A 16-year-old neighbor accused of killing the wife of a prominent defense attorney was charged as an adult Friday with murder and ordered held in lieu $1 million bail.

Scott Dyleski did not enter a plea or speak during his first court appearance since his arrest in the Oct. 15 beating death of Pamela Vitale (search), whose body was discovered by her husband at the couple's hilltop estate.

Vitale and her husband, defense lawyer and TV legal pundit Daniel Horowitz (search), were building their dream home in the wealthy suburb of Lafayette, about 20 miles east of San Francisco. Dyleski lived down the hill from them with his mother.

The San Francisco Chronicle, quoting unidentified law enforcement sources, reported in its Friday editions that the teen was running a credit-card scam and went to Horowitz and Vitale's estate trying to track down some marijuana-growing equipment he had ordered. The teen got in a fight with Vitale, who was hit dozens of times in the head with a piece of molding, the newspaper reported.

When the teen was arrested, he had scratches consistent with a violent struggle, the Chronicle reported, citing the sources. Horowitz has said his wife appeared to have fought her attacker.

Dyleski's arraignment was set for Thursday.

If convicted of murder as an adult, he could face up to life in prison; he is too young to face the death penalty (search).

Former classmates recalled Dyleski as a nonconformist who tested out of Acalanes High School early.

"He was really gothic, always wore a long, dark jacket," said Kevin Etheridge, 16. "He'd hang out with a few kids, but he was pretty quiet, pretty much to himself."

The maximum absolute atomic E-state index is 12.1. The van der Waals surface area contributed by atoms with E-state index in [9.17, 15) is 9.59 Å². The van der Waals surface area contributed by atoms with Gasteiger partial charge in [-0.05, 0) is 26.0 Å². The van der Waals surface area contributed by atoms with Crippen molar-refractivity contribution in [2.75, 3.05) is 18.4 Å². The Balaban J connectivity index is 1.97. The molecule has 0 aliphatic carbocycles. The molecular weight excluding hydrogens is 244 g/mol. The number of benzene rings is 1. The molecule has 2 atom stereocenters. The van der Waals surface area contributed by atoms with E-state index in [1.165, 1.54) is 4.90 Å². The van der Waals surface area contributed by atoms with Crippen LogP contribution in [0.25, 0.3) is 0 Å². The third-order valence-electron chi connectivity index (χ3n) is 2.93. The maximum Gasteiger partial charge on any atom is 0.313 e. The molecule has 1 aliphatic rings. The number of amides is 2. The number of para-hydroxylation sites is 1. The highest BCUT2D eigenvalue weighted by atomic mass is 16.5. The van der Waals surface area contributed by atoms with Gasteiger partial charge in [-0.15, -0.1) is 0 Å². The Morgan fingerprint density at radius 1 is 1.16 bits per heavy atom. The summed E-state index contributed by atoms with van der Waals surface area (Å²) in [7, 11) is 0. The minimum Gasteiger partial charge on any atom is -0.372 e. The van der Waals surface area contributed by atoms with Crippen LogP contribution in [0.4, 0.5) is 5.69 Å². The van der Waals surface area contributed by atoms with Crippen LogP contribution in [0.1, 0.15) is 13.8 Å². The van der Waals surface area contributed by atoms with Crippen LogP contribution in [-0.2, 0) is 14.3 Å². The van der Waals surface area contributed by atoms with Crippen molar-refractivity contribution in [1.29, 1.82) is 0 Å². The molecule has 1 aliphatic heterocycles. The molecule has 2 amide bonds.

Another student remembered him drawing a pentagram on the ground with chalk in junior high school and dancing around it with other students. "He told people the book that he was carrying and reading from was the book of Satan," Keith Kingon said.

Yearbook photos of Dyleski show a transformation from fresh-faced middle schooler to brooding teenager with black-rimmed eyes. But while some former classmates described him as a morose oddball, others who know him insisted he was basically a good kid.

His stepfather, Glenn Hirschberger, described him as a "thoughtful, intelligent young man" incapable of the brutal attack on Vitale.

"Not Scott — absolutely not," Hirschberger, who was married to the boy's mother for about four years in the 1990s, told the Chronicle. "There's absolutely no way he'd be involved in anything like this. He's not a fighter. He's not a violent kid."

Horowitz has appeared on cable news networks as a legal commentator, including during the Scott Peterson murder trial.

Vitale, 52, worked part-time for her husband's law firm. She was buried Thursday in a private ceremony.